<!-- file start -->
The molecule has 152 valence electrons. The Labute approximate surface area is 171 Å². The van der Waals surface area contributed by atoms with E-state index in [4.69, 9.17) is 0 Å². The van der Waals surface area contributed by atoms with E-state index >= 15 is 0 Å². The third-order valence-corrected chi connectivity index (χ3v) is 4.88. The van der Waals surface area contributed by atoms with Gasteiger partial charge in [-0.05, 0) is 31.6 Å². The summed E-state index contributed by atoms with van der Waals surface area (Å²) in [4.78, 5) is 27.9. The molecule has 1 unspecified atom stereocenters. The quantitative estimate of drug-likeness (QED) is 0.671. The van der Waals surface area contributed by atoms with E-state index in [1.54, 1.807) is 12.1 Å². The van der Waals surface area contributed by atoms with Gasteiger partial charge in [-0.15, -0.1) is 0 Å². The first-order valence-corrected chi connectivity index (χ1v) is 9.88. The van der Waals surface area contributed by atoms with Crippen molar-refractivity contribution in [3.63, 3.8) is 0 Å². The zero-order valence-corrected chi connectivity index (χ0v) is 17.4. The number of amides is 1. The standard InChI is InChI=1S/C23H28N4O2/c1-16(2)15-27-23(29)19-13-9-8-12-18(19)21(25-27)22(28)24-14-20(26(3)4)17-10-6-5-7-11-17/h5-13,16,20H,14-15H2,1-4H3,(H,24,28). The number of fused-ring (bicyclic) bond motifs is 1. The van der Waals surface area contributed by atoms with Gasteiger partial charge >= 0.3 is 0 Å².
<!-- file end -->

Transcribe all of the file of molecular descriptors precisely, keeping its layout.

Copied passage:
The molecule has 152 valence electrons. The Labute approximate surface area is 171 Å². The van der Waals surface area contributed by atoms with E-state index in [4.69, 9.17) is 0 Å². The van der Waals surface area contributed by atoms with E-state index >= 15 is 0 Å². The third-order valence-corrected chi connectivity index (χ3v) is 4.88. The van der Waals surface area contributed by atoms with Gasteiger partial charge in [-0.05, 0) is 31.6 Å². The summed E-state index contributed by atoms with van der Waals surface area (Å²) in [4.78, 5) is 27.9. The molecule has 1 unspecified atom stereocenters. The quantitative estimate of drug-likeness (QED) is 0.671. The van der Waals surface area contributed by atoms with E-state index in [1.54, 1.807) is 12.1 Å². The van der Waals surface area contributed by atoms with Gasteiger partial charge in [-0.15, -0.1) is 0 Å². The first-order valence-corrected chi connectivity index (χ1v) is 9.88. The van der Waals surface area contributed by atoms with Crippen molar-refractivity contribution in [3.63, 3.8) is 0 Å². The zero-order valence-corrected chi connectivity index (χ0v) is 17.4. The number of amides is 1. The standard InChI is InChI=1S/C23H28N4O2/c1-16(2)15-27-23(29)19-13-9-8-12-18(19)21(25-27)22(28)24-14-20(26(3)4)17-10-6-5-7-11-17/h5-13,16,20H,14-15H2,1-4H3,(H,24,28). The number of fused-ring (bicyclic) bond motifs is 1. The van der Waals surface area contributed by atoms with Gasteiger partial charge >= 0.3 is 0 Å².